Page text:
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Are you getting enough magnesium

By David Coory

Magnesium is the most seriously deficient bulk mineral in the New Zealand diet and symptoms of too little include many common health problems. Our New Zealand soils tend to be low in magnesium and the mineral is not replenished by most commercial fertilisers.

Magnesium is also lost during the processing of food. About 80% of magnesium is discarded when wheat is milled into white flour and all magnesium is lost during the refining of white sugar.

Calcium competes for the limited supplies in our body, as it requires magnesium to enter the bones. This can leave insufficient magnesium for the many other needs of the body.

Water-expelling diuretic drugs such as frusemide and excessive perspiration also deplete the body’s supply of magnesium.

Magnesium is an electrolyte. An electrolyte is a scientific term for the macro minerals, potassium, sodium, chloride, calcium and magnesium which are required to operate our body cells. They are called electrolytes as they are able to hold an electrical charge and can be controlled accordingly.


There are many types of magnesium used in supplements (over ten) and there have been a lot of studies over the years about which ones absorb the best. The problem with these studies is the way the tests are run. Often the tests look at magnesium in the blood or the urine or stool, but it is the magnesium retained in the cells that is important.

Unfortunately to do cell tests on humans is not very feasible (requiring surgery) and we were always a bit skeptical about the studies as the results tended to contradict each other.

Luckily an extremely detailed study was undertaken that looked at ten sorts of magnesium and not only looked at blood and urine but also measured the magnesium in the cells (using rats not humans). It also tested the magnesium levels in the stomach, and various parts of the digestive track. It is preferable that the magnesium gets to the small intestine to be absorbed.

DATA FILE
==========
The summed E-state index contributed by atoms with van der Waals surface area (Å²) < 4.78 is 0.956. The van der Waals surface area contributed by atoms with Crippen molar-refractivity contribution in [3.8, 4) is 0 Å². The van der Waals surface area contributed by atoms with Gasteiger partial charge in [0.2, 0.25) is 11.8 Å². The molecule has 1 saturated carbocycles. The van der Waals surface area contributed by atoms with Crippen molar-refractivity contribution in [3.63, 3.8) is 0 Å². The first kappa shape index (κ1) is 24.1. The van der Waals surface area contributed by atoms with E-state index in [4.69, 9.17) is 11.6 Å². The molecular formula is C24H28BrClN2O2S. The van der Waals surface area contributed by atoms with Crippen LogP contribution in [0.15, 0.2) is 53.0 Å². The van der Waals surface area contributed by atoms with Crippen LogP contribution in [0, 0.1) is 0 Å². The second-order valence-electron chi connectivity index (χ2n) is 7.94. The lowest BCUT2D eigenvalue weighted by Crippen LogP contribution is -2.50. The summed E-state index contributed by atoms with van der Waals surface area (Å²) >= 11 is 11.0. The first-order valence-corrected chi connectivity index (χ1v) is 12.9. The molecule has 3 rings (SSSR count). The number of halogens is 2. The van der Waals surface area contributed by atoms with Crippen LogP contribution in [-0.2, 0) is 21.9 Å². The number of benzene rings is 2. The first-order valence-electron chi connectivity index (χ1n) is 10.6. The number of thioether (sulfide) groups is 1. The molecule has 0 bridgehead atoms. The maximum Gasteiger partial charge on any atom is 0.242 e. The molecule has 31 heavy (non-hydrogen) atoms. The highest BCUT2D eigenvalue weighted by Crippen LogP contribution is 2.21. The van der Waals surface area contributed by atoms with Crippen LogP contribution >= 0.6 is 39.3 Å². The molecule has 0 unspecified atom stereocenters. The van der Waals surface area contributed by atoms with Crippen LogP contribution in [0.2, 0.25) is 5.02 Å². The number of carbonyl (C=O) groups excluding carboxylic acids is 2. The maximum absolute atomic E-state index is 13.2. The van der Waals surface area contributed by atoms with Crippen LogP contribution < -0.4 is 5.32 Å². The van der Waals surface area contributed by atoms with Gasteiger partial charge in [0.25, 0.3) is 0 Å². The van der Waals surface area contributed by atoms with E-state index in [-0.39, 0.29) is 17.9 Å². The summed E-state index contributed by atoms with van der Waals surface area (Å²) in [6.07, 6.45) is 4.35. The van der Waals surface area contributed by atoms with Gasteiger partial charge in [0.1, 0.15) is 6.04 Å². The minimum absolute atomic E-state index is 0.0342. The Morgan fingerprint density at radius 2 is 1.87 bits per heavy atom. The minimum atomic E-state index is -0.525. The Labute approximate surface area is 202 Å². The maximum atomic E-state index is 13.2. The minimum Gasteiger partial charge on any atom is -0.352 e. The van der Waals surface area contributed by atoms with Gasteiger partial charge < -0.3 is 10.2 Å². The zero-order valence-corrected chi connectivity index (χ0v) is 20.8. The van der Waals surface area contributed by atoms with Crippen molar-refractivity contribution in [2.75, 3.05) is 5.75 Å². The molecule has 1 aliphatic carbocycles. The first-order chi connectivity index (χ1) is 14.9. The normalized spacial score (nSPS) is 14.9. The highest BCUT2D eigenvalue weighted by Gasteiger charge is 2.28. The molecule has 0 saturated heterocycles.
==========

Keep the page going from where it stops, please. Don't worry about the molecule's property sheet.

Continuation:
The key results were that the organic magnesium salts (like Magnesium Citrate/Gluconate/Lactate and Aspartate) absorbed much better than the inorganic magnesium salts (like Magnesium Oxide/Sulphate and Carbonate).

Amount of Magnesium

The next important factor regarding magnesium is the amount of magnesium. While it is important to be absorbed you also need to get a certain amount. The recommended daily intake of magnesium is in the chart below.

The magnesium with the highest amount of magnesium is Magnesium Oxide (60%) magnesium, but this requires good stomach acid to absorb. In some cases the amount absorbed could be as low as only 4%.

Magnesium Citrate is around 12% magnesium but is very well absorbed.

Magnesium Gluconate is probably the best absorbed, but at only 5% magnesium you get very low levels in a capsule.

What we have done, is purchase a Magnesium Complex, which is mainly Magnesium Citrate along with some Magnesium Oxide. So you get a well absorbed magnesium with around 16% magnesium.

Magnesium from Food

Although a supplement will help keep your levels of magnesium up, you still need to get magnesium from your foods. The following foods are good sources - almonds, wheat bran, pipis, shrimps, taro, sweet corn and pumpkin/sunflower seeds.